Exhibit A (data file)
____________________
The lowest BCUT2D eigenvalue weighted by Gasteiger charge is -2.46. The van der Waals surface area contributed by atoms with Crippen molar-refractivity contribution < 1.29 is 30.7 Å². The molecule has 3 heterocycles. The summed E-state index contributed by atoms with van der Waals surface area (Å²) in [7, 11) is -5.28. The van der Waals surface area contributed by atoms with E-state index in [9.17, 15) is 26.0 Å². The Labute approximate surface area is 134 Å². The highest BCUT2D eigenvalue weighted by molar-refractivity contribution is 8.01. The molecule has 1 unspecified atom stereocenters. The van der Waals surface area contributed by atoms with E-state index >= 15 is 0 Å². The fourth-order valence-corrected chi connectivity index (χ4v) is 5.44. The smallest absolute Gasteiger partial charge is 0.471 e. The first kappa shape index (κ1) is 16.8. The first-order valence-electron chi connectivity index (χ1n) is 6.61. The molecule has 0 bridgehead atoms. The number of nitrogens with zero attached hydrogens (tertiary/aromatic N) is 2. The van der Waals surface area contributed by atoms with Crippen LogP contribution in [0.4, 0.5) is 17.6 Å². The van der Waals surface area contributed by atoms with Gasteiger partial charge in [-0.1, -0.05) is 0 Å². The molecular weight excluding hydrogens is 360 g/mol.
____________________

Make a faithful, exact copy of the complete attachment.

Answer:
The lowest BCUT2D eigenvalue weighted by Gasteiger charge is -2.46. The van der Waals surface area contributed by atoms with Crippen molar-refractivity contribution < 1.29 is 30.7 Å². The molecule has 3 heterocycles. The summed E-state index contributed by atoms with van der Waals surface area (Å²) in [7, 11) is -5.28. The van der Waals surface area contributed by atoms with E-state index in [9.17, 15) is 26.0 Å². The Labute approximate surface area is 134 Å². The highest BCUT2D eigenvalue weighted by molar-refractivity contribution is 8.01. The molecule has 1 unspecified atom stereocenters. The van der Waals surface area contributed by atoms with E-state index >= 15 is 0 Å². The fourth-order valence-corrected chi connectivity index (χ4v) is 5.44. The smallest absolute Gasteiger partial charge is 0.471 e. The first kappa shape index (κ1) is 16.8. The first-order valence-electron chi connectivity index (χ1n) is 6.61. The molecule has 0 bridgehead atoms. The number of nitrogens with zero attached hydrogens (tertiary/aromatic N) is 2. The van der Waals surface area contributed by atoms with Crippen LogP contribution in [0.4, 0.5) is 17.6 Å². The van der Waals surface area contributed by atoms with Gasteiger partial charge in [-0.1, -0.05) is 0 Å². The molecular weight excluding hydrogens is 360 g/mol.